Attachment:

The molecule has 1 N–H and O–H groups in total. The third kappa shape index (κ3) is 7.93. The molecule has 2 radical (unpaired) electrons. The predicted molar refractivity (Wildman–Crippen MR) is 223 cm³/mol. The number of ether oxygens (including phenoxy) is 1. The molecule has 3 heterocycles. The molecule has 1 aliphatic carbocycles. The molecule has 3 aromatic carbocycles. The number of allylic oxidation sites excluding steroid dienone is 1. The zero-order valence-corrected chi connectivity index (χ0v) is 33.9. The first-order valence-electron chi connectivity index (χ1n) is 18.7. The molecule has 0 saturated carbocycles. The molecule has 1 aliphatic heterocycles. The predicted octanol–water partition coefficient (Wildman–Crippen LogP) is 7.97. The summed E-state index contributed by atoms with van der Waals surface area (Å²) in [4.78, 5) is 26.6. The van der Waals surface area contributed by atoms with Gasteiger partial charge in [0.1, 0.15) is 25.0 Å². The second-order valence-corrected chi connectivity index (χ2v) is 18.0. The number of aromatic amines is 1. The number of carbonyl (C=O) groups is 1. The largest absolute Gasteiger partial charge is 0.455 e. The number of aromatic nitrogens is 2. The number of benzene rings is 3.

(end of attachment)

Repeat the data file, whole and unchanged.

The molecule has 1 N–H and O–H groups in total. The third kappa shape index (κ3) is 7.93. The molecule has 2 radical (unpaired) electrons. The predicted molar refractivity (Wildman–Crippen MR) is 223 cm³/mol. The number of ether oxygens (including phenoxy) is 1. The molecule has 3 heterocycles. The molecule has 1 aliphatic carbocycles. The molecule has 3 aromatic carbocycles. The number of allylic oxidation sites excluding steroid dienone is 1. The zero-order valence-corrected chi connectivity index (χ0v) is 33.9. The first-order valence-electron chi connectivity index (χ1n) is 18.7. The molecule has 0 saturated carbocycles. The molecule has 1 aliphatic heterocycles. The predicted octanol–water partition coefficient (Wildman–Crippen LogP) is 7.97. The summed E-state index contributed by atoms with van der Waals surface area (Å²) in [4.78, 5) is 26.6. The van der Waals surface area contributed by atoms with Gasteiger partial charge in [0.1, 0.15) is 25.0 Å². The second-order valence-corrected chi connectivity index (χ2v) is 18.0. The number of aromatic amines is 1. The number of carbonyl (C=O) groups is 1. The largest absolute Gasteiger partial charge is 0.455 e. The number of aromatic nitrogens is 2. The number of benzene rings is 3.